Colorado filmmakers Isa Mazzei and Daniel Goldhaber recently made headlines in Hollywood – earning particular praise from Paper magazine, which counted Isa among 100 people taking over 2019 – when their debut feature film, “Cam,” premiered to rave reviews on Netflix.
Meriting comparisons to “Get Out” for its use of horror to foster wider social discussion, “Cam” stars Madeline Brewer (“The Handmaid’s Tale”) as Alice, a woman whose camgirl persona, Lola, becomes the target of a mysterious algorithm that overtakes her online identity and robs her of her livelihood. Film and horror genre expert Andrew Scahill, PhD, assistant professor of English, describes this vein of post-modern horror as “millennial horror, which is largely concerned with the illusion of free will,” and arises out of “anxiety at being manipulated by political forces beyond our control.”
“Assassination through online harassment is a form of death in the modern world.”
As Scahill explains further, in the same manner that director and screenwriter Jordan Peele reimagined the idea behind “The Stepford Wives” as a metaphor for systemic racism in Peele’s film “Get Out,” the filmmakers behind “Cam” repurposed the horror trope of the doppelganger to explore themes of online identity and women’s agency. “Assassination through online harassment is a form of death in the modern world. Lola has her life taken away, which is substantially more than identity theft, or the idea that identity can be hijacked.” Because such critical themes provoke closer analysis, Scahill invited the filmmakers to share their work with students.
Isa Mazzei and Daniel Goldhaber will attend a screening of their movie on campus and answer audience questions at 6 p.m. on Wednesday, Feb. 13. In advance of the event, the filmmakers shared their thoughts on their film, the filmmaking process, and their hope that “Cam” inspires other filmmakers from Colorado.
How should audiences interpret a psychological thriller like ‘Cam,’ where the lines between reality, virtual reality and the lead character’s mind are blurred?
[Daniel Goldhaber:] “That’s a bit of a tricky one, because I think that movies work best when they engage you emotionally and maybe in ways that you’re not even aware of. We hope that, in the conversations that emerge after watching the movie, people take those things that have provoked thought for them and interpret those ideas in their own lives.”
[Isa Mazzei:] “We’re always excited to see people’s interpretations of the film and how they engage with it. This question of our digital identities and the selves that we put online is really relatable, especially to millennials, because we’ve grown up with the internet. We’ve grown up in this digital age, and we each have a very unique relationship to how we present ourselves online.”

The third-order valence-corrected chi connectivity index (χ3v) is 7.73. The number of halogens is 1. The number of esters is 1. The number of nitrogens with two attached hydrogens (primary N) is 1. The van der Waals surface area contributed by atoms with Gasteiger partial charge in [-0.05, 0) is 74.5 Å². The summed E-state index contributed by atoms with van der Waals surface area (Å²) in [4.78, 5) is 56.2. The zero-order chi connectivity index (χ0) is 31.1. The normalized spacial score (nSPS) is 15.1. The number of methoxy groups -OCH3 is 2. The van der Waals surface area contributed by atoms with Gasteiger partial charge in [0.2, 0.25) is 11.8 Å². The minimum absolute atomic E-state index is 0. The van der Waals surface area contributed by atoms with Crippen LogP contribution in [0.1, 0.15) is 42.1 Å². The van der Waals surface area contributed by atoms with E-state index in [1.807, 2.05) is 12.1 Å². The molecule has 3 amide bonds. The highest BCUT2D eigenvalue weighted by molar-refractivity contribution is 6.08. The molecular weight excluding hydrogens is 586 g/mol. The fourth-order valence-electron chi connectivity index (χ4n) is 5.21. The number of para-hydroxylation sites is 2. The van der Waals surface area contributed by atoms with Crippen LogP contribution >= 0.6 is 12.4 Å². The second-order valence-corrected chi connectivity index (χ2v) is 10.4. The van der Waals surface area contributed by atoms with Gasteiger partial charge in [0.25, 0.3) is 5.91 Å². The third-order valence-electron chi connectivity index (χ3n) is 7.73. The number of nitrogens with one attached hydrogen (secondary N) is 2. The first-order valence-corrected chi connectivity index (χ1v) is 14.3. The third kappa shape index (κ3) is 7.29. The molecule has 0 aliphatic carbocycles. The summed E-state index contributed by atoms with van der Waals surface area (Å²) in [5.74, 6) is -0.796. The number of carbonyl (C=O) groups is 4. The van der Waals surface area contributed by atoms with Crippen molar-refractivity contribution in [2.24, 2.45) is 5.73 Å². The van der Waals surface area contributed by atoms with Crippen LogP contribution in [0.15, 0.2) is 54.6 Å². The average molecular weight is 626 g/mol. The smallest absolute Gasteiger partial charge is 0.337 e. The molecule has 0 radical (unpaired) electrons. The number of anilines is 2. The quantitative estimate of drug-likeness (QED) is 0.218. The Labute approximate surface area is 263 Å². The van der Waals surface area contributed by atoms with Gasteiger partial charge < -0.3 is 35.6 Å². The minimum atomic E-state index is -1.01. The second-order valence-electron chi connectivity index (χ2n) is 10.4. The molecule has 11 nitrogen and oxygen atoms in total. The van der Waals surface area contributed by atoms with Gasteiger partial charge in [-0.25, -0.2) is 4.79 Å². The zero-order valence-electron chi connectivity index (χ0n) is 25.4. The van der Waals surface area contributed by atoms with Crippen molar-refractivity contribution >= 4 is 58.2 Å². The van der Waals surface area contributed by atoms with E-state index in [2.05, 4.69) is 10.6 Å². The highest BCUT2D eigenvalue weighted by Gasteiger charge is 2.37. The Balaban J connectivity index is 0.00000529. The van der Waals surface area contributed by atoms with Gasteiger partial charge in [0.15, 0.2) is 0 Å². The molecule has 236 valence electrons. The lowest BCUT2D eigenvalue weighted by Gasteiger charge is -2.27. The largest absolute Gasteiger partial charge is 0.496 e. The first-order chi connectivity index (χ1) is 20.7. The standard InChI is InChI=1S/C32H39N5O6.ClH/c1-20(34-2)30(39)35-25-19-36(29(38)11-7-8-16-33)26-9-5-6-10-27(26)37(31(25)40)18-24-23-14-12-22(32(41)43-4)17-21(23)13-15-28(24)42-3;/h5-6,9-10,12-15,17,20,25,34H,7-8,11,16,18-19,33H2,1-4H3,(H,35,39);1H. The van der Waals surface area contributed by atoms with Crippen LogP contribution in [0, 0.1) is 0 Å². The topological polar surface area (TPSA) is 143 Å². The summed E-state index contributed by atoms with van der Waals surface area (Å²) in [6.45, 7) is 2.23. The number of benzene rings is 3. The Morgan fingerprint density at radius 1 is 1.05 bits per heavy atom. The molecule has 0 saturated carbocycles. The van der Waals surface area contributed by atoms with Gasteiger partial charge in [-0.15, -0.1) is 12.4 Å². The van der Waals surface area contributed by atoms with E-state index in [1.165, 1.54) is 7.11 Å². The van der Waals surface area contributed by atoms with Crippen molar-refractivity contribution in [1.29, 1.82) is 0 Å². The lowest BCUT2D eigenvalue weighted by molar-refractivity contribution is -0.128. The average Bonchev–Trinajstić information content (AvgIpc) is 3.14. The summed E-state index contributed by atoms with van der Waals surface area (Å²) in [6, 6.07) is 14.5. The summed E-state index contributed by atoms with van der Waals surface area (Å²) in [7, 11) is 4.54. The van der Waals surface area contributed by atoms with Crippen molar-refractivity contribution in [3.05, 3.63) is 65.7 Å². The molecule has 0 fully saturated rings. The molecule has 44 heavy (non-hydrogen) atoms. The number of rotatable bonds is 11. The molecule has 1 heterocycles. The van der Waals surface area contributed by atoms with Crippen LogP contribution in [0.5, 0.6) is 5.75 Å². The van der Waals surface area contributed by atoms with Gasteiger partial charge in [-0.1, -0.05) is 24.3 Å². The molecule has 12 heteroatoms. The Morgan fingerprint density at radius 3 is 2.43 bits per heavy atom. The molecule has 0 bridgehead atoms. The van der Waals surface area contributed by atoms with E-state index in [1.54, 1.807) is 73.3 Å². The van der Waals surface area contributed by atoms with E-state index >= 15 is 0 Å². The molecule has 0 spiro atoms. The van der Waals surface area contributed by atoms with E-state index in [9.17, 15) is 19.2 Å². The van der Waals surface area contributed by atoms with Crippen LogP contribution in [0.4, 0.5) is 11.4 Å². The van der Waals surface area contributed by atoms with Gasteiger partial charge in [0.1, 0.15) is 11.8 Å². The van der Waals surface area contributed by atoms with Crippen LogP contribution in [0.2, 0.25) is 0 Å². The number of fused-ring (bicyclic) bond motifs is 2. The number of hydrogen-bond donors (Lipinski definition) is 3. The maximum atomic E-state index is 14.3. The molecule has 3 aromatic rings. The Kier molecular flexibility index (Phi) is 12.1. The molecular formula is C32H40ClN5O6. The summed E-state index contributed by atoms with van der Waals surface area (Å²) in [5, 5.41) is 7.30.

Where did this story about the fear of being reduced to an algorithm originate?
[Mazzei:] “The character of Lola came from the conversations that I had with Danny at a time when I worked as a camgirl. We were talking about the fears and anxieties I had about the split between who I was in real life and who I was online, and which persona I was deriving my validation from. What’s important to realize about these algorithms is that they do control and manipulate our behavior because we are posting to get the most likes; we are posting to get the most followers. We are posting for that dopamine rush of engagement, and so that is naturally going to change our behaviors, no matter how authentically we try to present ourselves online. Lola came from a place of feeling that fracture and wanting to explore it.”
How does the horror genre lend itself so readily to social commentary?
[Goldhaber:] “I think that one of the reasons it’s so powerful is because genre, genre conventions, genre tropes, genre rhythms are familiar. When you’re trying to take a lifestyle, subculture, or an idea that’s very unfamiliar, you can use the familiarity of genre to create an experience for an audience that they can empathize with. Despite other political aspirations that we had with what we were trying to communicate with ‘Cam,’ the fundamental purpose of the movie is that you’re empathizing with a sex worker. When she loses agency over her body a third of the way through the movie, that’s when the genre stakes begin. But the trick of that is, for the audience to feel for her, they end up having to recognize that she had agency over her body in the first part of the movie. And so you guide an audience through a very, very basic genre structure to empathize with a sex worker’s agency, which is something that film rarely asks us to do.”